The Right To Go campaign (school toilets and Encopresis)

Hi everyone,

How are you? I hope you’re all going well, and returning to school life (for those that do). I found this picture recently on Facebook about a comic strip of a school and a pass to be able to go to the toilet during class time, as an excuse to do something less constructive. See diagram below:

School Hall Pass for toilet breaks (found on Facebook, 14th February 2016)

I’m not sure if this is meant to be humorous, however it did get me thinking. During my time as a student, going to the toilet during recess/lunch wasn’t a positive experience. The few times I went in there (especially in High School) made me want to get in quick and get out. Bullies in the classroom are hard enough to deal with on a normal day to day basis. Students laughing, gossiping and pressuring me into smoking cigarettes isn’t something that I was comfortable with. It was easier to go at home in peace and quiet. Already self conscious and low self esteem because of living with Encopresis meant that doing anything other than a tinkle was out of the question. Unfortunately neither  of the schools that I attended was aware of Encopresis, and how to treat their students with it.

ERIC UK (The Children’s continence charity) started a campaign in 2014 called, “The Right To Go” to highlight every child’s right to good care for a continence problem at school and to access safe and hygienic toilet facilities. Here is the link to their campaign for more information: http://www.eric.org.uk/Campaigns/TheRightToGo . I truly support this campaign, and plan on collaborating with the schools to help educate them on living with the condition, so other students don’t have to suffer a similar experience. Here in Australia and around the world.

Here is also a link to the “Toilet Tactics Kit” that the Continence Foundation of Australia have available as a resource. Link here: http://www.continence.org.au/pages/-toilet-tactics-kit-411.html .

 

Let me know what your thoughts are on this, or if you have anything else to share. Enjoy the new week ahead. Stay true to yourself, keep smiling and be authentic. @TheEllenShow #BeKindToOneAnother .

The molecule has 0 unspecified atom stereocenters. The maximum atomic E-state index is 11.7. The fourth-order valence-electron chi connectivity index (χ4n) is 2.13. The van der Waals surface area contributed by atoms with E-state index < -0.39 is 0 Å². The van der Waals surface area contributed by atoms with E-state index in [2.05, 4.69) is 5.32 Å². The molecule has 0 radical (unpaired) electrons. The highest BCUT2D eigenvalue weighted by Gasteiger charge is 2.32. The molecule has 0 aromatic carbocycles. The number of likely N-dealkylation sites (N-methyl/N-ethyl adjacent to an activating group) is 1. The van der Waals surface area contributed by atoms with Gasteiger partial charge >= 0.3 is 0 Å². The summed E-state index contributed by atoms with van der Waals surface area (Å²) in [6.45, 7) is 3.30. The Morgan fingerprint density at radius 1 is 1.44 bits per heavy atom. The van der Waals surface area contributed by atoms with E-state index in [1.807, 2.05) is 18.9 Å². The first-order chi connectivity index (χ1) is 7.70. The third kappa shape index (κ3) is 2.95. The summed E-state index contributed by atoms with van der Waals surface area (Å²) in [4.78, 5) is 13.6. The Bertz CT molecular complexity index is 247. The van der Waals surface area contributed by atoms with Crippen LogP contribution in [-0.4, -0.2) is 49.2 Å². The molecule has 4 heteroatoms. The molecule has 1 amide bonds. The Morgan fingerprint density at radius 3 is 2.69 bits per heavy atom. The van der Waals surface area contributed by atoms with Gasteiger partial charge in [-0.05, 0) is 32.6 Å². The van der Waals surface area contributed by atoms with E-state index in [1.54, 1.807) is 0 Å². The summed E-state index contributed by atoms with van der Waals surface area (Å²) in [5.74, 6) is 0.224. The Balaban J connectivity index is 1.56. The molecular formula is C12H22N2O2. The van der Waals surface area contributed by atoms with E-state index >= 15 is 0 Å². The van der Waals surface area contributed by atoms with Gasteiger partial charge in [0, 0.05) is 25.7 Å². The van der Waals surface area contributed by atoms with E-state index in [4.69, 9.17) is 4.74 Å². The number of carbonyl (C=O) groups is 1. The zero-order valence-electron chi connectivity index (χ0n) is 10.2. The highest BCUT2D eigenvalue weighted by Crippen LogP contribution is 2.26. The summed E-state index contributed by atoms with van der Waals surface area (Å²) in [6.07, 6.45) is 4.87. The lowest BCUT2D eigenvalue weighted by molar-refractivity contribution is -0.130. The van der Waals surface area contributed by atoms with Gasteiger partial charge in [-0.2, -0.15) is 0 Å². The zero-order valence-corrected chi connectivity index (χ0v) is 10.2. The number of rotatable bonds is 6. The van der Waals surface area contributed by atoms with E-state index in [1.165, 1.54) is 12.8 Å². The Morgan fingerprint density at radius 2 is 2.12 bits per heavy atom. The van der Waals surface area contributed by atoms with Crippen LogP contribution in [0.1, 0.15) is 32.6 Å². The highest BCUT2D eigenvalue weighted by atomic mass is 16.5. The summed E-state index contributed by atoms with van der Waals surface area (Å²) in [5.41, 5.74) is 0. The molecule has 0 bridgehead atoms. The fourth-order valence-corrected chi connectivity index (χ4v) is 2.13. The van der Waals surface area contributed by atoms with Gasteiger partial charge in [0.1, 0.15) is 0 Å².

Dimity

4 thoughts on “The Right To Go campaign (school toilets and Encopresis)

  1. Gerard S. 12/04/2016 / 9:28 am

    Hi Dimity

    Thanks for posting about this – I definitely support this campaign. Although I am not sure if it would have been all that useful for me because I usually did not realise in time that I had to go and would probably have soiled myself anyway. But, it would be great if children did have the entitlement to go to the toilet when needed.

  2. James Parkin 16/02/2016 / 3:28 pm

    Thank you for backing ERIC’s The Right to Go Campaign, Dimity, which I also fully support.

    Some schools are great at accommodating students with continence problems while others seem to want to make life as difficult as possible for the child and his or her parents. For example, while many schools are happy to change young children who wet or soil themselves in the classroom, whether it is a one-off accident or part of an ongoing problem, other schools refuse to do so, often quoting ‘safeguarding’ issues (the 4 year old whose pants they are changing will turn around and accuse them of sexual abuse!), which sounds more like an excuse to avoid having to clean up pooey bottoms. Instead they expect a parent to leave work and come into school to change their child every time they have an accident!

    I also found the school toilets an intimidating place at breaktimes, and I don’t remember ever doing a poo at school (well, not in the toilets anyway!) As a volunteer at primary schools I once saw a 7 year old boy repeatedly refused permission to go to the toilet (‘you should have gone at playtime’) and, at a different school, a girl of the same age desperately trying to avoid wetting herself in the classroom as only one child of each sex was allowed in the toilets at a time!

    I believe children should be allowed access to safe, hygienic school toilets whenever they need it. The need to poo, in particular, does not always conveniently occur at break times. There have been too many stories in the news recently of children wetting or soiling themselves in class after being refused permission to go to the toilet, which can be devastating for the child involved. I also don’t see how any student can concentrate on their lessons when their mind is occupied by their need to pee or poo and the fear that they will have an accident in front of their peers.

    • naturegirl015 16/02/2016 / 10:09 pm

      Thank you James for your feedback. You have raised some other valid points of interest in this discussion. I also agree that the urge of going to the toilet, especially in young children (and adults), doesn’t always come at the most convenient of times. By waiting/holding on for a more convenient time, then the urge passes, and Encopresis continues on. Thank you so much James, for supporting ERIC’s “The Right To Go” campaign.

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